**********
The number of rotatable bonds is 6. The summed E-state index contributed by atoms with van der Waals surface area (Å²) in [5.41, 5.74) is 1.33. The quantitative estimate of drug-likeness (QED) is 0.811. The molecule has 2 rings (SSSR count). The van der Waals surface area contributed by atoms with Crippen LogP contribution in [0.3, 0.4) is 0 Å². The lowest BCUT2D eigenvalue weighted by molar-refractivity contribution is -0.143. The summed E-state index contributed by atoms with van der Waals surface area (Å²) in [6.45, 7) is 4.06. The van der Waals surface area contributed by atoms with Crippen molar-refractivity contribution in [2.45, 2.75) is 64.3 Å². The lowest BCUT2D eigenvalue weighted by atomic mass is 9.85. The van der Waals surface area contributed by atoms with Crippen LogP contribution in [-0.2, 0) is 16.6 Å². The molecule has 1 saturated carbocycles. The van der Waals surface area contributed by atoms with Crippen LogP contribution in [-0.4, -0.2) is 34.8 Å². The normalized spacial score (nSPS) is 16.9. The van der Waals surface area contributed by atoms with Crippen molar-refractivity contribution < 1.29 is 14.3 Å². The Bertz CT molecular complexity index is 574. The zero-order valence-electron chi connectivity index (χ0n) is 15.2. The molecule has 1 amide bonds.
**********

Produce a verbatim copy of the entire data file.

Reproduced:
The number of rotatable bonds is 6. The summed E-state index contributed by atoms with van der Waals surface area (Å²) in [5.41, 5.74) is 1.33. The quantitative estimate of drug-likeness (QED) is 0.811. The molecule has 2 rings (SSSR count). The van der Waals surface area contributed by atoms with Crippen LogP contribution in [0.3, 0.4) is 0 Å². The lowest BCUT2D eigenvalue weighted by molar-refractivity contribution is -0.143. The summed E-state index contributed by atoms with van der Waals surface area (Å²) in [6.45, 7) is 4.06. The van der Waals surface area contributed by atoms with Crippen molar-refractivity contribution in [2.45, 2.75) is 64.3 Å². The lowest BCUT2D eigenvalue weighted by atomic mass is 9.85. The van der Waals surface area contributed by atoms with Crippen LogP contribution in [-0.2, 0) is 16.6 Å². The molecule has 1 saturated carbocycles. The van der Waals surface area contributed by atoms with Crippen LogP contribution in [-0.4, -0.2) is 34.8 Å². The normalized spacial score (nSPS) is 16.9. The van der Waals surface area contributed by atoms with Crippen molar-refractivity contribution < 1.29 is 14.3 Å². The Bertz CT molecular complexity index is 574. The zero-order valence-electron chi connectivity index (χ0n) is 15.2. The molecule has 1 amide bonds.